An Easy Tor Read, Explanatory Article on, "What Is Finance Gap Insurance?"

The trouble with any form of Gap Insurance is that drivers are simply unaware of how important it is. This easy to read explanatory article has been written to help you to understand the importance of Finance Gap Insurance, avoiding the stereotypical insurance jargon.

Finance Gap Insurance, also known as Contract Hire Gap Insurance only applies to a vehicle which has been bought under a financial agreement, such as, contract hire, hire purchase or a lease purchase.

In the most simplistic explanation, Finance Gap Insurance is designed to allow the driver to walk away from a finance agreement with no liability if in the unfortunate case the vehicle is written off. When taking out a finance agreement for a vehicle, the only concern the driver involved has is ultimately paying the agreement off after the end of the agreed period.

When taking out a finance agreement, the majority of drivers are unaware that if in the unfortunate case the vehicle is written off, even if it through no fault of their own, they are still responsible for paying off the agreement.

For illustration purposes, Barry has bought a Honda Civic under a finance agreement which requires Barry to pay £200 for the next 24 months. However as a result of poor motorway maintenance, 12 months down the line, Barry is involved in an incident which writes his vehicle off, but thankfully leaves him unhurt.

So Barry is in theory still liable for 12 months of £200 payments, totaling £2400. Barry’s comprehensive insurer pays him £1200, leaving the outstanding £1200 still under Barry’s liability.

This is where Finance Gap Insurance comes into play. This policy would essentially pay Barry the remaining £1200.

Barry is now free from any financial liability.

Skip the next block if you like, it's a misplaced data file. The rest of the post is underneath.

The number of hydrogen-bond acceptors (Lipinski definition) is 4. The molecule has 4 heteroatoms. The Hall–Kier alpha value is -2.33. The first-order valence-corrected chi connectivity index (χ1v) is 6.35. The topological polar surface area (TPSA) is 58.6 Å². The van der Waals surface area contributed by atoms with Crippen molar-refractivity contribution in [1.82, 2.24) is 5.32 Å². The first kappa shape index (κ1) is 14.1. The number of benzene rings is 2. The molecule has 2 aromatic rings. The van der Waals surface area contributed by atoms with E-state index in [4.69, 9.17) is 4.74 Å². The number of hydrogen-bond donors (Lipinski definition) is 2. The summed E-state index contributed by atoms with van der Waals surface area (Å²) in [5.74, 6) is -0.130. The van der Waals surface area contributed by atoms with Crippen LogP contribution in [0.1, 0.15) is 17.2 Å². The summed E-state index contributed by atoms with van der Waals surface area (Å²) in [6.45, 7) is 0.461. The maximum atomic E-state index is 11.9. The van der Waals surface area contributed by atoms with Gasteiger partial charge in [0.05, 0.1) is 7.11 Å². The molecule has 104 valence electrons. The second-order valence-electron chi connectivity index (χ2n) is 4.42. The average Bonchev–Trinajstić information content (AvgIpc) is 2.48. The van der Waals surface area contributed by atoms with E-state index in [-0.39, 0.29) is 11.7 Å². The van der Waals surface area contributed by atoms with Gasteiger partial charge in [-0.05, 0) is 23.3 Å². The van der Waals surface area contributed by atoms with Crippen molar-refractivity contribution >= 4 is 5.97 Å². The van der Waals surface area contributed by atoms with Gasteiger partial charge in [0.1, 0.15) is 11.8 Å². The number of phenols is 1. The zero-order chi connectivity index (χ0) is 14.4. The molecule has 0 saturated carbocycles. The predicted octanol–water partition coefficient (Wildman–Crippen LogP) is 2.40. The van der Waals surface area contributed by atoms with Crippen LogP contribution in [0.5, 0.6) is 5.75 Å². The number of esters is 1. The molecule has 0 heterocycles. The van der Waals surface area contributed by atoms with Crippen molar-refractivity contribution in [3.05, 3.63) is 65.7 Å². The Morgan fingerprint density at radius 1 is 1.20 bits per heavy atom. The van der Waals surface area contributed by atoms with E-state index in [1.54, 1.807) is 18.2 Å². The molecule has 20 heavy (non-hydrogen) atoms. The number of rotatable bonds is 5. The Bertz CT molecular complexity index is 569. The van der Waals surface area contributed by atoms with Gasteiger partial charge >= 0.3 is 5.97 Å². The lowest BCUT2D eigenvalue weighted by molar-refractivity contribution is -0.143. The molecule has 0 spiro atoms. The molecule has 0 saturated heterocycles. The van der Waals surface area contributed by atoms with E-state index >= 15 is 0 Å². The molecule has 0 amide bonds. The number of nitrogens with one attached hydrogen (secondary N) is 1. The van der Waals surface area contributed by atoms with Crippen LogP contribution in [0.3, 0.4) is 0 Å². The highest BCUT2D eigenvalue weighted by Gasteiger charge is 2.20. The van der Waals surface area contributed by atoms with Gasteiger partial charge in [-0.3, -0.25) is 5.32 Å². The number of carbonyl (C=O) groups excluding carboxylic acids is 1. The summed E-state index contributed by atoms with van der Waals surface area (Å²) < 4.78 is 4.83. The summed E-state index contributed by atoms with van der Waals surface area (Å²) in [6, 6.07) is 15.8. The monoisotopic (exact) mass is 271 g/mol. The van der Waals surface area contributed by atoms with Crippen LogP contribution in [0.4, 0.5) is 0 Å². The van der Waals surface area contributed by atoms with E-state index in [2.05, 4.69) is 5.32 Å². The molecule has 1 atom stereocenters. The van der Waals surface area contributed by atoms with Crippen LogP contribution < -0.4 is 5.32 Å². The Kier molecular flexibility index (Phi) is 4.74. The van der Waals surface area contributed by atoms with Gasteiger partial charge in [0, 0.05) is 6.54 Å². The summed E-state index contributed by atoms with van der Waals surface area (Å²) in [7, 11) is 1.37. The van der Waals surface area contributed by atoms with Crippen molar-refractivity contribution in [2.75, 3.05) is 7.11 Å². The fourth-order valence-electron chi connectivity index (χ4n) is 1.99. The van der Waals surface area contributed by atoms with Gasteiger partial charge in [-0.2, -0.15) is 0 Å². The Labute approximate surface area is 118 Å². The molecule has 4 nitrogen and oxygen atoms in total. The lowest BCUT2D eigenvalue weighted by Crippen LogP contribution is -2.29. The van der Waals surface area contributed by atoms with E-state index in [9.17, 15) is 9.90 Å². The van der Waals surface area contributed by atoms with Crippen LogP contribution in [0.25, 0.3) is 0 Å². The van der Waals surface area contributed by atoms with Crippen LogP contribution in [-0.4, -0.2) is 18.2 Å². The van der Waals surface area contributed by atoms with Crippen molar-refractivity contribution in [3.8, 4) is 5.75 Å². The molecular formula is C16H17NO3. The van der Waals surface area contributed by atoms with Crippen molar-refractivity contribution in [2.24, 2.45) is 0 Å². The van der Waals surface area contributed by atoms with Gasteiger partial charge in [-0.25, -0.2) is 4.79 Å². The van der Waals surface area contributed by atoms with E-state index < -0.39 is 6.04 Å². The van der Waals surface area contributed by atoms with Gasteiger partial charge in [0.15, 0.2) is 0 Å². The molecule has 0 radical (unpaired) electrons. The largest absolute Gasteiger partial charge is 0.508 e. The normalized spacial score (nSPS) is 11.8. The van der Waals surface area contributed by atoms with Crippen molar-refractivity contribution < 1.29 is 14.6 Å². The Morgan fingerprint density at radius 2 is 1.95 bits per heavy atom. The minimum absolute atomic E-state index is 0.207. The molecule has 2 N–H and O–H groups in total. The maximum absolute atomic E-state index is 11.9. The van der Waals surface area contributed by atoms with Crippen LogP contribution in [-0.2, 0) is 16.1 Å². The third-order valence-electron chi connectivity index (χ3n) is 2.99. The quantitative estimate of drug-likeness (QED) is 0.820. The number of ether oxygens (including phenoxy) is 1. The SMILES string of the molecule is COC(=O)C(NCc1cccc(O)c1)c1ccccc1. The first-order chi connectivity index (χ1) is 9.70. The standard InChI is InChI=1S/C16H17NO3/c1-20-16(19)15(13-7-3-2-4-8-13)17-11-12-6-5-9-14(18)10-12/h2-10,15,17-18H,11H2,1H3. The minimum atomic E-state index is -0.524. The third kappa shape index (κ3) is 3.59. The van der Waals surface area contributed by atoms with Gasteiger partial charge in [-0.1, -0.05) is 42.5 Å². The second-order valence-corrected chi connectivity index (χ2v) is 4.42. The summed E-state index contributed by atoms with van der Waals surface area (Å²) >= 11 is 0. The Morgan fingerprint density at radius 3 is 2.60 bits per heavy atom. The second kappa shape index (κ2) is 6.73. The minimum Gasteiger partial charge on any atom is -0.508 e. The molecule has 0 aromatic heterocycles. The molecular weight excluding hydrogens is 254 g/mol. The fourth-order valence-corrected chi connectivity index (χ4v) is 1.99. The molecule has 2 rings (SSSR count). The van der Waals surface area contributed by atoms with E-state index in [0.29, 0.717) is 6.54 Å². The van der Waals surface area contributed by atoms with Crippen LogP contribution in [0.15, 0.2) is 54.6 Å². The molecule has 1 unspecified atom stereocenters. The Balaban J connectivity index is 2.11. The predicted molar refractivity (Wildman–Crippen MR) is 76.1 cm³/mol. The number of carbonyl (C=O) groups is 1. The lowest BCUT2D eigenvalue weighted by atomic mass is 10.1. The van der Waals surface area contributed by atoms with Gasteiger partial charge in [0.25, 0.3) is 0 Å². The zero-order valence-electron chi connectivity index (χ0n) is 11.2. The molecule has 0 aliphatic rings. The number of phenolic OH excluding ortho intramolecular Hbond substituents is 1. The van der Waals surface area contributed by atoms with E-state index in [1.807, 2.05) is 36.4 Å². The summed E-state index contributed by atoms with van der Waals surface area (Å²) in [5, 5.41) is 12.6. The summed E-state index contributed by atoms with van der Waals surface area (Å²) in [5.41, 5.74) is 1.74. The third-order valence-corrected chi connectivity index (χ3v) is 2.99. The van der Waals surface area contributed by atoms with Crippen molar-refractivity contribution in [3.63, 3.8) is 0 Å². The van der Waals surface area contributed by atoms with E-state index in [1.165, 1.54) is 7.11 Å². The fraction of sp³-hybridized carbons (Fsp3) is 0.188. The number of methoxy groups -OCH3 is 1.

Please note: Finance Gap does not reimburse any financial penalties which are as a result of late payments that occurred before your vehicle was written off.

Please note: Finance Gap cannot protect a loan shortfall if the agreement is not linked to a vehicle. For example, if it is instead linked to a Bank or a Personal Loan.

Please note: If your finance agreement involved you paying a large deposit, or if instead you paid for your vehicle by cash, this form of Gap Insurance is not for you.

Please consider Return to Invoice (RTI) or Vehicle Replacement Gap Insurance.

Again in the most simplistic terms:

Return to Invoice returns you to the original invoice price you paid for your vehicle if in the unfortunate case your vehicle is written off. If your comprehensive insurer pays you £10,000 and you originally paid £20,000 for your vehicle, then this policy would bridge the gap and pay you the outstanding £10,000.

Vehicle Replacement replaces your vehicle if in the unfortunate case your vehicle is written off. If you paid an invoice price of £20,000, and are informed that it has increased to £25,000, and your comprehensive insurer only pays you the £10,000, then Vehicle Replacement would pay you the outstanding £15,000 you need to purchase a vehicle of the same age, mileage, condition as you originally bought.